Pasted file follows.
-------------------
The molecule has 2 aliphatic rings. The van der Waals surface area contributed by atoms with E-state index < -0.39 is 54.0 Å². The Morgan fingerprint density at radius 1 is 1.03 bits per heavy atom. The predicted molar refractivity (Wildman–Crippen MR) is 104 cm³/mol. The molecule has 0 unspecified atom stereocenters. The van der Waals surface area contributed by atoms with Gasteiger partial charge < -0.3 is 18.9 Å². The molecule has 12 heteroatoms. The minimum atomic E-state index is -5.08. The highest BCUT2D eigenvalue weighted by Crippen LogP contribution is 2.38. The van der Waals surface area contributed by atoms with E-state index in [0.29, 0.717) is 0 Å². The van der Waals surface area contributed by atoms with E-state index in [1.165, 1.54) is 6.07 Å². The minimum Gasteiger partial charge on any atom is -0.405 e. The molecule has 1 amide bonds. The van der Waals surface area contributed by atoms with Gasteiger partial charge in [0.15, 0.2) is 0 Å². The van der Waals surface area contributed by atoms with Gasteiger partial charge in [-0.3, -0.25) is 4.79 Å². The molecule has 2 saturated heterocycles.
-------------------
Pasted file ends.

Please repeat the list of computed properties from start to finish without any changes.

The molecule has 2 aliphatic rings. The van der Waals surface area contributed by atoms with E-state index < -0.39 is 54.0 Å². The Morgan fingerprint density at radius 1 is 1.03 bits per heavy atom. The predicted molar refractivity (Wildman–Crippen MR) is 104 cm³/mol. The molecule has 0 unspecified atom stereocenters. The van der Waals surface area contributed by atoms with Gasteiger partial charge < -0.3 is 18.9 Å². The molecule has 12 heteroatoms. The minimum atomic E-state index is -5.08. The highest BCUT2D eigenvalue weighted by Crippen LogP contribution is 2.38. The van der Waals surface area contributed by atoms with E-state index in [0.29, 0.717) is 0 Å². The van der Waals surface area contributed by atoms with E-state index in [1.165, 1.54) is 6.07 Å². The minimum Gasteiger partial charge on any atom is -0.405 e. The molecule has 1 amide bonds. The van der Waals surface area contributed by atoms with Gasteiger partial charge in [0.15, 0.2) is 0 Å². The van der Waals surface area contributed by atoms with Gasteiger partial charge in [-0.3, -0.25) is 4.79 Å². The molecule has 2 saturated heterocycles.